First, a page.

7 Unexpected Ways to Enjoy Yellowstone
Yellowstone was the world’s first National Park, and is also one of the largest, wildest, and most visited. Boasting over two million acres of undeveloped wilderness and four million annual guests, there is no end to the adventure that lies beyond the main attractions. With some local insight, a full Hydro Flask, and surprisingly little effort, you can experience Yellowstone the way nature intended. With help from Wildland Trekking backcountry guides, these are some of the best hidden gems in the park.
Lone Star Geyser
Old Faithful erupts once every half-hour to two hours, and is easy to access. There’s a parking lot, bathrooms and Visitor Center, and is busy to the point that it might feel like a theme park attraction. But Lone Star Geyser, which is the perfect long walk at five (flat) miles round-trip, attracts far fewer people. Pack a lunch and grab your Hydro Flask and its trusted Tag Along Bottle Sling, then watch in amazement as Lone Star blasts water 45 feet into the air.
Fairy Falls + Grand Prismatic Spring + Imperial Geyser
The 197-foot Fairy Falls is one of the park’s tallest liquid marvels, and a real jaw-dropper. But don’t stop here. Most hikers don’t continue past the Falls, and thus miss out on Imperial Geyser—it may be smaller than the park’s most popular geysers, but it is more secluded and surrounded by a rainbow of colors. Speaking of colors, catch Grand Prismatic Spring while you’re out there–but skip the often-busy boardwalk and venture just a half-mile off the main trail to an impeccably placed overlook for photos of the spring.
Fill your coffee flask with your favorite roast and start this drive early. Two reasons: the local wildlife is more active in the morning, and Yellowstone simply feels more magical shortly after dawn. Backcountry guides know best, and most agree that the drive along the Lower Lamar River between Mammoth Hot Springs and Soda Butte Creek is the most exquisite in the park. Here you can spot owls, eagles, osprey, antelope, bears and even wolves, plus massive herds of bison that number in the thousands. It will take about an hour to drive straight through, but with so many animals and so much riverfront, photographers could spend a full day along this stretch of road.
Hiking and Backpacking
Bunsen, Holmes, Black Canyon
Three hikes stand out among the rest: Bunsen Peak, Mount Holmes, and the Black Canyon of the Yellowstone. Bunsen Peak is a 5-star hike for its gorgeous panoramic views, moderate uphill climb, and excellent trail condition. The out-and-back hike is 4.5 miles. Mount Holmes stands 1,800 feet higher, but requires a 19-mile round trip. Prepare for either one grueling day or a two-to-three day backpacking trip. You’re likely to have this summit to yourself. In June, hike the Black Canyon and immerse yourself in a wonderful world of wildflowers—even better, pitch a tent and sleep in it. The trail meanders through a 2,000-foot-deep canyon and offers a dozen or more beautiful campsites along the river.
Most people want to park their car and trot a few feet to the water’s edge to fish, but there is outstanding angling to find if you’re willing to hike. To enhance your Yellowstone fishing experience, fill up your 32oz Wide Mouth Hydro Flask for a big day on the water. Park at the Soda Butte Creek Trailhead and starting your fishing there, then walking a couple of miles to fish at the intersection of the Lamar River and Cache Creek. Pick a stream to follow and walk up—on rainy days, stick with the creek because sediment builds up quickly in the river.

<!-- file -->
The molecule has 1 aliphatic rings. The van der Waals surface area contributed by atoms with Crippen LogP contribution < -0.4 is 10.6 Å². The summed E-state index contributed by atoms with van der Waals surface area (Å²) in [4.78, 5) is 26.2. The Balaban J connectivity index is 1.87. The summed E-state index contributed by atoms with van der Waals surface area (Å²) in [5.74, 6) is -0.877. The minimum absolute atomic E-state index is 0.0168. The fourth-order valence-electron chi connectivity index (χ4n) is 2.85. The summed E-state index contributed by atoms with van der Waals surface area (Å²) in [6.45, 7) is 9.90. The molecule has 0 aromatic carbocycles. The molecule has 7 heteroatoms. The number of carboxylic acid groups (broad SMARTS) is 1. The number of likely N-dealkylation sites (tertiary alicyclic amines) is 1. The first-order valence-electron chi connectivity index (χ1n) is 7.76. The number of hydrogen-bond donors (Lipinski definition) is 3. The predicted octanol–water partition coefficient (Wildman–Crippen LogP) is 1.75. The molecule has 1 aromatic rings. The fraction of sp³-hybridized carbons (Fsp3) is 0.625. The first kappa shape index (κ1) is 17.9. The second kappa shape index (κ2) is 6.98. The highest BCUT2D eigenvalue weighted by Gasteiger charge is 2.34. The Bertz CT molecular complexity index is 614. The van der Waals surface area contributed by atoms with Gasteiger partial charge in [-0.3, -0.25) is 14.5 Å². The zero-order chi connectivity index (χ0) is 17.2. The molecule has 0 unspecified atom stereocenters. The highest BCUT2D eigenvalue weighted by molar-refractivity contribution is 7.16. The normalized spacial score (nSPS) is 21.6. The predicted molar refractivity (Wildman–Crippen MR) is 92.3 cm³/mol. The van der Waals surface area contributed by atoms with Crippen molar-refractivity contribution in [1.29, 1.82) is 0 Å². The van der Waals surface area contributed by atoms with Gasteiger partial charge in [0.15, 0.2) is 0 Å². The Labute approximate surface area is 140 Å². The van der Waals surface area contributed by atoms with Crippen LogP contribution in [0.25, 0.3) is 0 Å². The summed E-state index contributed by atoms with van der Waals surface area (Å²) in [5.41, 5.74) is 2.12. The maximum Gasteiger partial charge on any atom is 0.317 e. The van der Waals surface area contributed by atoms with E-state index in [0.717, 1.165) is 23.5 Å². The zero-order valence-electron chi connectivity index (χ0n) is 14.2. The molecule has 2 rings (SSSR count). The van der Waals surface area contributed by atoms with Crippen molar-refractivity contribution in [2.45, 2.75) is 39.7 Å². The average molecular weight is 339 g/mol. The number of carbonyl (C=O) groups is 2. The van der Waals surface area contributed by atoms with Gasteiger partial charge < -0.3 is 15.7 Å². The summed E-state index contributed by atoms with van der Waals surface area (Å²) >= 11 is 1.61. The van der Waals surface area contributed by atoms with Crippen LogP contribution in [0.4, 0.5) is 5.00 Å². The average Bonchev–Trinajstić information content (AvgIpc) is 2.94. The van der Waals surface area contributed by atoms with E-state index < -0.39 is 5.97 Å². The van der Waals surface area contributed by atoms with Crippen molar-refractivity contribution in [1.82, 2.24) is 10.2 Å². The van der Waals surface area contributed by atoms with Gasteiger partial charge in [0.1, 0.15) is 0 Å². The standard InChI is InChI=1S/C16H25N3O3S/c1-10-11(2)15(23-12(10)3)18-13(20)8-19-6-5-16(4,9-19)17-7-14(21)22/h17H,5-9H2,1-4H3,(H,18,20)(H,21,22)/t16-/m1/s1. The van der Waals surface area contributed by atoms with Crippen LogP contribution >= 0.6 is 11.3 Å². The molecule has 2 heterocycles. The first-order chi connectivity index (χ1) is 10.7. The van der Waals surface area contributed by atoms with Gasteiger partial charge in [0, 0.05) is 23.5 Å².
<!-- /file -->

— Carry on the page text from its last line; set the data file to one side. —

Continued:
In late July and early August, the fishing is top-notch near the Hell Roaring Creek and Black Canyon trailheads. Walk two or three miles in and spread out along the expansive riverfront.
Late in the season, hike up Lewis Channel to catch the salmon migration. The fishing is exceptionally fun here in the fall. There are campsites in the same general area, around Lewis Creek and Shoshone Lake. The most adventurous anglers should head to the park’s northeast corner and hike about eight miles in along Slough Creek until reaching the third in a series of four meadows. This area is known to produce some of the largest cutthroat trout in North America. The walk in is too long for a quick fish; for the best experience, you’ll want to bring plenty of fluids in your 40oz Hydro Flask.
A Different Kind of Hot Spring
Both Dunanda Falls and Union Falls offer great rewards for trekking into the park’s southwest region, known as the “Cascade Corner.” It helps that both trails are completely flat, but they certainly make up for it in distance. Dunanda Falls is eight miles in, and the meadows you pass are awash in huckleberries, strawberries, and whortleberries as you approach the 150-foot waterfall. At the bottom of the falls is a large, natural hot tub, safe for a relaxing soak. Union Falls, the park’s second tallest waterfall at 250 feet, is an eight-mile one-way walk. This breathtakingly beautiful area is often empty of tourists, so you can enjoy your own private waterfall and natural hot tub while you sip some wine from your Hydro Flask Wine Bottle and Tumblers with your adventure buddies.